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Charles Webster Leadbeater 1854-1934 
A Biographical Study
by Gregory John Tillett
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Chapter 9: Occult Work Expanded

          In the summer of 1896, Mrs Besant, Leadbeater and Jinarajadasa spent a holiday at the summer home of Mr and Mrs Bright, at Shepperton on the Thames;  with them were Professor and Mrs Chakravarti. [1]  Mrs Besant was at this time very much under the influence of Chakravarti, whom she came to regard as a "Master in the flesh", and he had been her "earthly plane" teacher for some years.  As Arthur Nethercot noted in his biography of Mrs Besant, Chakravarti "lurks mysteriously in the wings of the whole melodrama without ever coming directly on stage". [2]  Mrs Besant had met Chakravarti when he was about thirty, and had immediately been captivated.  Other Theosophists were less impressed:  W.Q.Judge said he was "perverted by the forces of evil" and was a powerful hypnotist, and Archibald Keightley attacked him for being a meat-eating psychic and a medium.  Undeterred, Mrs Besant continued to look to him as her source of occult inspiration, and published a small volume of fragments from his letters to her under the title, The Doctrine of the Heart. [3]  Mrs Besant believed, until Leadbeater enlightened her after his own investigation of the matter, that HPB had reincarnated as Chakravartits daughter, then aged three years old.  As in life, so in death, HPB was to prove restless, and the vehicle of her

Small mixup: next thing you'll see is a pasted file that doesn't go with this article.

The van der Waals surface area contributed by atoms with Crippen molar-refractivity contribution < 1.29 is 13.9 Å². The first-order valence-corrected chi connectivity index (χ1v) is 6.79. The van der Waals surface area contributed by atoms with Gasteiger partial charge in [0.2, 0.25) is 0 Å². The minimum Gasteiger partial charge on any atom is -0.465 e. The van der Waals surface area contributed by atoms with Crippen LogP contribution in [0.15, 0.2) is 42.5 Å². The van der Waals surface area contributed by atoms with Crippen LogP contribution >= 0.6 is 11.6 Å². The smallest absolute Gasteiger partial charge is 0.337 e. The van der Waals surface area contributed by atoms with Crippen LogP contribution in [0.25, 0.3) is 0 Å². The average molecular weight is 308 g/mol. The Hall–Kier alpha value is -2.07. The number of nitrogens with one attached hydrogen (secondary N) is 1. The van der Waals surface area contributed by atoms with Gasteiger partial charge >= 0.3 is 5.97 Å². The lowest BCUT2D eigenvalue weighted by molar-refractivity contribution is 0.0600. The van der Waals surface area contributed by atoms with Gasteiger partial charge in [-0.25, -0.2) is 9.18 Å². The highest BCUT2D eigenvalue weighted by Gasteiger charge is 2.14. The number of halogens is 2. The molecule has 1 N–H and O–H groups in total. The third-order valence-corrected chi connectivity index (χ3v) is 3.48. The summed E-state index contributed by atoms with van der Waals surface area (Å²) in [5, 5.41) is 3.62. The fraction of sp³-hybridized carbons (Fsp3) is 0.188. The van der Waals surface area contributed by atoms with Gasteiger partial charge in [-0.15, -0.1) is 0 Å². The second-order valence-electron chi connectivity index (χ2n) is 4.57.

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alleged reincarnation changed according to who was in favour at the time.  The daughter of "The Master in the flesh" soon lost her exalted position.

          Chakravarti was also to lose his place as the principal occult influence on Mrs Besant.   She progressively lost interest in the Bengali Tantrik, and became more interested in another learned member of the TS, Bhagavan Das. [4]  His philosophy began to appear in her books, and she prescribed his Science of the Emotions for study by all members of her Esoteric Section.  In 1901 Mrs Besant finally abandoned Chakravarti, and broke contact with his group, considering him to be no longer a "safe guide".  She was later to write to a fellow Theosophist:

          "Like many of the older members I have known how you and others for quite a long time regarded [Chakravarti] as a Master in the flesh and later had to repudiate him when certain facts indicated the mistake." (5]

          She did not mention herself among the "others".